Trains.com

If the mechanical stoker quits..

6109 views
39 replies
1 rating 2 rating 3 rating 4 rating 5 rating
  • Member since
    February 2003
  • From: Guelph, Ontario
  • 4,783 posts
If the mechanical stoker quits..
Posted by Ulrich on Friday, June 30, 2023 11:02 PM

If the mechanical stoker quit did the fireman have to hand fire the locomotive? Was it even possible to hand fire a large locomotive like an articulated?

  • Member since
    January 2019
  • From: Henrico, VA
  • 9,554 posts
Posted by Flintlock76 on Saturday, July 1, 2023 2:08 PM

He sure did, for a time anyway.  Frequently the head-end brakeman had to pitch in but depending on the size of the locomotive it might not have been practical for very long.

I believe when the first articulateds began use here prior to WW1 two firemen were standard crew to keep them hot, again depending on size. 

  • Member since
    February 2003
  • From: Guelph, Ontario
  • 4,783 posts
Posted by Ulrich on Saturday, July 1, 2023 2:37 PM

I was reading today that the Mikado was probably the largest locomotive that could be hand fired for any extended time. A fireman could shovel 5000 lbs of coal per hour..larger locomotives with more voracious appetites required two fireman or a mechanical stoker. Shovelling that much coal per hour on a 12 hour shift.. those guys earned their pay, and they had no need for gym memberships. 

  • Member since
    May 2003
  • From: US
  • 24,905 posts
Posted by BaltACD on Saturday, July 1, 2023 7:18 PM

Never too old to have a happy childhood!

              

  • Member since
    September 2011
  • 6,395 posts
Posted by MidlandMike on Saturday, July 1, 2023 8:19 PM

The 2-6-6-0 mallets on the Denver & Salt Lake were hand fired, and before the Moffat tunnel, that was up to 11,600' altitude.  When avalanches burried the engine on the high pass, firemen left the digging out of the snow to the rest of the crew.

Edit: Mechanical stokers were added in 1912

  • Member since
    March 2003
  • From: Central Iowa
  • 6,823 posts
Posted by jeffhergert on Saturday, July 1, 2023 9:27 PM

There was a story about a Rock Island fireman who had to hand fire a 4-8-4 when the stocker stopped working.  It was one of Classic Trains' "The way it was" stories, but no longer seems to be generally available on the website.  

As I remember, it was on a passenger special for Thomas Dewey, 1948 presidential candidate.

Jeff

  • Member since
    September 2003
  • 21,295 posts
Posted by Overmod on Sunday, July 2, 2023 7:46 AM

What I recall reading was that, if the stoker failed, the crew would move the train to the nearest location where it could be tied down, and then cut off and run light engine to wherever inspection and repsir could be made.

If that were undesirable, for example with a passenger train, I'd expect operation would involve periodic slowing or stopping for a 'blow-up' of steam pressure.  Modern locomotives require accurate placement of the coal, and even an experienced fireman probably won't get 5000#/hr precisely where it needs to go without holes...

  • Member since
    December 2007
  • From: Georgia USA SW of Atlanta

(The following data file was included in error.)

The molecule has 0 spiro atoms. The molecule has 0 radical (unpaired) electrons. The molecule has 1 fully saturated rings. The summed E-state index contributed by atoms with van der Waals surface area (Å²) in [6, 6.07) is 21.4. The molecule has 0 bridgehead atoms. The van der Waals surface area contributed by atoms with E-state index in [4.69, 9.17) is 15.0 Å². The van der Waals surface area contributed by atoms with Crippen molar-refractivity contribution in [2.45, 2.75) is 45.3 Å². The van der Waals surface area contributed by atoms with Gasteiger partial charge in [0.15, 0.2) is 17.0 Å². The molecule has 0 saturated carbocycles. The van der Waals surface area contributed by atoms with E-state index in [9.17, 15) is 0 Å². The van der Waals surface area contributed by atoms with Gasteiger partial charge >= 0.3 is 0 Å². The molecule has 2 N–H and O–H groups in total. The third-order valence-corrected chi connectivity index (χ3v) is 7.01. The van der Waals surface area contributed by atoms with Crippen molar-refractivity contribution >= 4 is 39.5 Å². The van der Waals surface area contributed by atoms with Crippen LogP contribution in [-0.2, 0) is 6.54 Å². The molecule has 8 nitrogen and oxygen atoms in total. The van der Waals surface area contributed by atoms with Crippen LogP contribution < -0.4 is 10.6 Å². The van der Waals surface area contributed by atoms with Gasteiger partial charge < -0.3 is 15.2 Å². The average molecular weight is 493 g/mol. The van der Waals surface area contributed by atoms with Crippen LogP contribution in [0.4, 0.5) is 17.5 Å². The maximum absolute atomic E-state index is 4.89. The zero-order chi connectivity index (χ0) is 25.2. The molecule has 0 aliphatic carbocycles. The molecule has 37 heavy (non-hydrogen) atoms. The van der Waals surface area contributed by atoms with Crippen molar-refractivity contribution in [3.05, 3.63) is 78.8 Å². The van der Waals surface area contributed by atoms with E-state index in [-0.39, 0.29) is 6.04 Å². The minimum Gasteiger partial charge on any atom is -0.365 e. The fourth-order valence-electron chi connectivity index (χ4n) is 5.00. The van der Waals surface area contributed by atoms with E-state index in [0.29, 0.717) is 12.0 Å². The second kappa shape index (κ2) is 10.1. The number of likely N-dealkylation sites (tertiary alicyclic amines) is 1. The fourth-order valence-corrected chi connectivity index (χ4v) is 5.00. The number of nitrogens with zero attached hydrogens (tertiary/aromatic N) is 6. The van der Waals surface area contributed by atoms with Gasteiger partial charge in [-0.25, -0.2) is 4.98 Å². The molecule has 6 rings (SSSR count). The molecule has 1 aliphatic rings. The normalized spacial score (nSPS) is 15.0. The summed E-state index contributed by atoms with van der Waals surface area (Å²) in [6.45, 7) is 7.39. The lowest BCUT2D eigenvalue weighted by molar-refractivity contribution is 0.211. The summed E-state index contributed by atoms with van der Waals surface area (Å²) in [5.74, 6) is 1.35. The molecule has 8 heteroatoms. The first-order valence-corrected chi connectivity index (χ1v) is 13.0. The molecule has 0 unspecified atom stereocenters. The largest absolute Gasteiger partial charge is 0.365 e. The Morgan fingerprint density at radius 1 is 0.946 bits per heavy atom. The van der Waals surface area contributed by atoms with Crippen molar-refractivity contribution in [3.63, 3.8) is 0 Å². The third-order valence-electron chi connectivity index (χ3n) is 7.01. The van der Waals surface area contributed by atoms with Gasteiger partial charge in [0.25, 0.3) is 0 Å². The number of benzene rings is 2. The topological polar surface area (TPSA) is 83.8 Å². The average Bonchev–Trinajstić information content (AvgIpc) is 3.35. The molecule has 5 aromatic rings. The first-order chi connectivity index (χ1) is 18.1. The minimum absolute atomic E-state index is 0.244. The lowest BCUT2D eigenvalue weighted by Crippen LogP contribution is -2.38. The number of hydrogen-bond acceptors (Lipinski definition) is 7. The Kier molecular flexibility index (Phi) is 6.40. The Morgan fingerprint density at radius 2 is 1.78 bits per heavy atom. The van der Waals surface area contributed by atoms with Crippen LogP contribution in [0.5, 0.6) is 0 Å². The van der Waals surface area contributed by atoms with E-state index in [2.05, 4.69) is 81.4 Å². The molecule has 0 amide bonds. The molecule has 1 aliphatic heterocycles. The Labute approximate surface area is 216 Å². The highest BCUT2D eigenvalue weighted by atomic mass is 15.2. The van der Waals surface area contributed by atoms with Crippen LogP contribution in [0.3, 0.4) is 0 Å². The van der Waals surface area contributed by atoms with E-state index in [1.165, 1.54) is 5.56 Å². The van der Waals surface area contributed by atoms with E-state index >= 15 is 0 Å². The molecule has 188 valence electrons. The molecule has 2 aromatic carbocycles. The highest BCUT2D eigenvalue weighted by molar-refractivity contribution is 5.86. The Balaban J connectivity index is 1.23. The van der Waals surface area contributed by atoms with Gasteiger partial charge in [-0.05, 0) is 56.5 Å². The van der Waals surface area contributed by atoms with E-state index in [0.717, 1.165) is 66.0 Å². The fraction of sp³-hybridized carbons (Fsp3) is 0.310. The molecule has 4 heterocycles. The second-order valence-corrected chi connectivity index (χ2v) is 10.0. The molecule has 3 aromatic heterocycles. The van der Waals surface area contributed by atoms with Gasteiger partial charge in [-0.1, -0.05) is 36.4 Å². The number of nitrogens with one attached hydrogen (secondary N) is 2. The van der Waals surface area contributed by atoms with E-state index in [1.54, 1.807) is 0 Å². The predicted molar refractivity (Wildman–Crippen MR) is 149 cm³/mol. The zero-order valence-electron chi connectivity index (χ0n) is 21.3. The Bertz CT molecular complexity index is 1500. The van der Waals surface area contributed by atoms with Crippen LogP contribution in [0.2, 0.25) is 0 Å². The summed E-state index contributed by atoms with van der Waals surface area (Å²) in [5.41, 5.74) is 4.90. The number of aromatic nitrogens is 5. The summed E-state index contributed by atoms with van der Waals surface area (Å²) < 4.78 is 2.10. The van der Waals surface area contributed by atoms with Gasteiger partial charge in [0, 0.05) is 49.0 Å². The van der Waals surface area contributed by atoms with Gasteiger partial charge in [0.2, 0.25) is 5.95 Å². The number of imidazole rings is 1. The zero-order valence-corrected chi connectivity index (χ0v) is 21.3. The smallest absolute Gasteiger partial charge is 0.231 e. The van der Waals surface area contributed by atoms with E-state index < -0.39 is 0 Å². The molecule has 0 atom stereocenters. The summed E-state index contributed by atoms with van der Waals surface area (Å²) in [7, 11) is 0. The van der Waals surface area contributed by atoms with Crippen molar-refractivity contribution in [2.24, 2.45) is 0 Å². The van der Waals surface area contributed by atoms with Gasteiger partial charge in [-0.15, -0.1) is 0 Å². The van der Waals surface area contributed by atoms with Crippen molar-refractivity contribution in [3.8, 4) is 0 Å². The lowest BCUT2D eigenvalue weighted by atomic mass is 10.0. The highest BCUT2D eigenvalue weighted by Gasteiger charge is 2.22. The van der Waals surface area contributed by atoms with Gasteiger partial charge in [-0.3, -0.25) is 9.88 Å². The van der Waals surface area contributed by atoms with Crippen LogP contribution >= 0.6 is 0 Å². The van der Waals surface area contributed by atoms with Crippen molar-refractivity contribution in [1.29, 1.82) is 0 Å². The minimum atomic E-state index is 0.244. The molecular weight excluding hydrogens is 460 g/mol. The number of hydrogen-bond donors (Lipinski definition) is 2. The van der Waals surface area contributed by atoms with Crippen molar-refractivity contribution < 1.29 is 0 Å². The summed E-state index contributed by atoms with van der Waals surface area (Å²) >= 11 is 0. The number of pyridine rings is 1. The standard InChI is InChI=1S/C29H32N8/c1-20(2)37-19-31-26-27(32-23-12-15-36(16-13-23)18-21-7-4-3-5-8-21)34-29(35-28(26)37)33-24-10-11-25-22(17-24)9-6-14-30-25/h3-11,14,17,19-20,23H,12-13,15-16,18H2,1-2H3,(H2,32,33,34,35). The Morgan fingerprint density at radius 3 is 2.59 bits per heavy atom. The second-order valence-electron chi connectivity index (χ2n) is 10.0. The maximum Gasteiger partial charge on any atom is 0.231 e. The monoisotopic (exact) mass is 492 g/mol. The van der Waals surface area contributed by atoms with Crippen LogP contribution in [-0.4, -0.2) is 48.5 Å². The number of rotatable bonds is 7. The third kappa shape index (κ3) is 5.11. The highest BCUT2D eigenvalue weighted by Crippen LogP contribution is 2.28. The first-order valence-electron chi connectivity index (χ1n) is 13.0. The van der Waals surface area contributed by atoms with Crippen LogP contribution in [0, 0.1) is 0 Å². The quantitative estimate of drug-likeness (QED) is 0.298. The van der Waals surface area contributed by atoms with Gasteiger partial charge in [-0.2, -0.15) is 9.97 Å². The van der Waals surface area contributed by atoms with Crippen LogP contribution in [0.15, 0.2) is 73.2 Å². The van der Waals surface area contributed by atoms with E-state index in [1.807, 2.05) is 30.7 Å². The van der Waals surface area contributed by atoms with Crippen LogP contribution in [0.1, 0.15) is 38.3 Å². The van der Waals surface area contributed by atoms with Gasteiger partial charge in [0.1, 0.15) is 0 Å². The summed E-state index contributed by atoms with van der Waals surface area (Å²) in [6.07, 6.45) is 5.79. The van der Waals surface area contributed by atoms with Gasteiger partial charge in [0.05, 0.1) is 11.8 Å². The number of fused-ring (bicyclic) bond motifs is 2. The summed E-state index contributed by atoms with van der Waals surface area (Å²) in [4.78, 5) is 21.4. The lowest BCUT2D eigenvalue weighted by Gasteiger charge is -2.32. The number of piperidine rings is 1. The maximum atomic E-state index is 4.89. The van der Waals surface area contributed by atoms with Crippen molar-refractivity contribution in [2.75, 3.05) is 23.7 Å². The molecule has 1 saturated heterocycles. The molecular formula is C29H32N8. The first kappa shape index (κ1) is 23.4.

• 11,817 posts
Posted by blue streak 1 on Sunday, July 2, 2023 2:53 PM

If fireman knew how to run engine at least partially then Engineer could take his turn?  If brakie used how do two firing at same time not get into one another's way.?

  • Member since
    May 2003
  • From: US
  • 24,905 posts
Posted by BaltACD on Sunday, July 2, 2023 2:58 PM

blue streak 1
If fireman knew how to run engine at least partially then Engineer could take his turn?  If brakie used how do two firing at same time not get into one another's way.?

You aren't getting ANY engineer that qualified himself up to Engineer from a shovel wielding Fireman to pick the shovel up again.

Never too old to have a happy childhood!

              

  • Member since
    December 2007
  • From: Georgia USA SW of Atlanta
  • 11,817 posts
Posted by blue streak 1 on Sunday, July 2, 2023 3:28 PM

The fire box door is above the mechanical stoker screw drive what distance?  The firebox door needs to be open almost full time to hand fire.  How different will the hand firing coal bed look than mechanical?  How much draft is lost with fire door open? Does fire stay lifted off grate? How often does fireman have to use poker to modify coal bed?   

  • Member since
    September 2011
  • 6,395 posts
Posted by MidlandMike on Sunday, July 2, 2023 9:45 PM

Did passenger trains have head end brakemen in the cab?  I thought the brakemen/trainmen rode in the coaches.

  • Member since
    June 2002
  • 566 posts
Posted by drgwcs on Sunday, July 2, 2023 11:12 PM

MidlandMike

The 2-6-6-0 mallets on the Denver & Salt Lake were hand fired, and before the Moffat tunnel, that was up to 11,600' altitude.  When avalanches burried the engine on the high pass, firemen left the digging out of the snow to the rest of the crew.

Edit: Mechanical stokers were added in 1912

 

Those Salt Lake Mallets were pocket sized relatively and not much bigger than a large consolidation or small Mikado so were kind of an exception but we can be sure it was a huge job firing them up Rollins pass. 

  • Member since
    May 2012
  • 4,972 posts
Posted by rcdrye on Monday, July 3, 2023 6:26 AM

The largest locomotives built to be hand-fired were Virginian's AA mallets of 1910.  The story is that the Virginian actively recruited left-handed firemen so that a second fireman could be assigned for the climb to Clark's Gap.  The AA's that survived into the 1920s did receive mechanical stokers.